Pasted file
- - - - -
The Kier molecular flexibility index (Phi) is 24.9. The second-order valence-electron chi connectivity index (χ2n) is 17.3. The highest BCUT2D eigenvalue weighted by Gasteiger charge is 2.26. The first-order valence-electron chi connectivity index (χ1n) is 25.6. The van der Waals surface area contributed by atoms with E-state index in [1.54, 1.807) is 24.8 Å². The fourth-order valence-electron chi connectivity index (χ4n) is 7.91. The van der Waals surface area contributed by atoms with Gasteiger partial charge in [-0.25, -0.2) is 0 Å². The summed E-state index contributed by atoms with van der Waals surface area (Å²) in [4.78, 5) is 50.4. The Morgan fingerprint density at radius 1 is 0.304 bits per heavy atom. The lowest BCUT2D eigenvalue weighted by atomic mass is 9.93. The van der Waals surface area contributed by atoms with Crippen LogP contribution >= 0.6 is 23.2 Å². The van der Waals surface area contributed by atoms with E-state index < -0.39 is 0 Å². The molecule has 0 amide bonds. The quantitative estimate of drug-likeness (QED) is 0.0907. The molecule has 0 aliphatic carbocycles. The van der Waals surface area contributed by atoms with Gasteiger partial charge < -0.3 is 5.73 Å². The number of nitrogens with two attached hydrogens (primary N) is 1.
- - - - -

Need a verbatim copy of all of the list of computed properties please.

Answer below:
The Kier molecular flexibility index (Phi) is 24.9. The second-order valence-electron chi connectivity index (χ2n) is 17.3. The highest BCUT2D eigenvalue weighted by Gasteiger charge is 2.26. The first-order valence-electron chi connectivity index (χ1n) is 25.6. The van der Waals surface area contributed by atoms with E-state index in [1.54, 1.807) is 24.8 Å². The fourth-order valence-electron chi connectivity index (χ4n) is 7.91. The van der Waals surface area contributed by atoms with Gasteiger partial charge in [-0.25, -0.2) is 0 Å². The summed E-state index contributed by atoms with van der Waals surface area (Å²) in [4.78, 5) is 50.4. The Morgan fingerprint density at radius 1 is 0.304 bits per heavy atom. The lowest BCUT2D eigenvalue weighted by atomic mass is 9.93. The van der Waals surface area contributed by atoms with Crippen LogP contribution >= 0.6 is 23.2 Å². The van der Waals surface area contributed by atoms with E-state index < -0.39 is 0 Å². The molecule has 0 amide bonds. The quantitative estimate of drug-likeness (QED) is 0.0907. The molecule has 0 aliphatic carbocycles. The van der Waals surface area contributed by atoms with Gasteiger partial charge < -0.3 is 5.73 Å². The number of nitrogens with two attached hydrogens (primary N) is 1.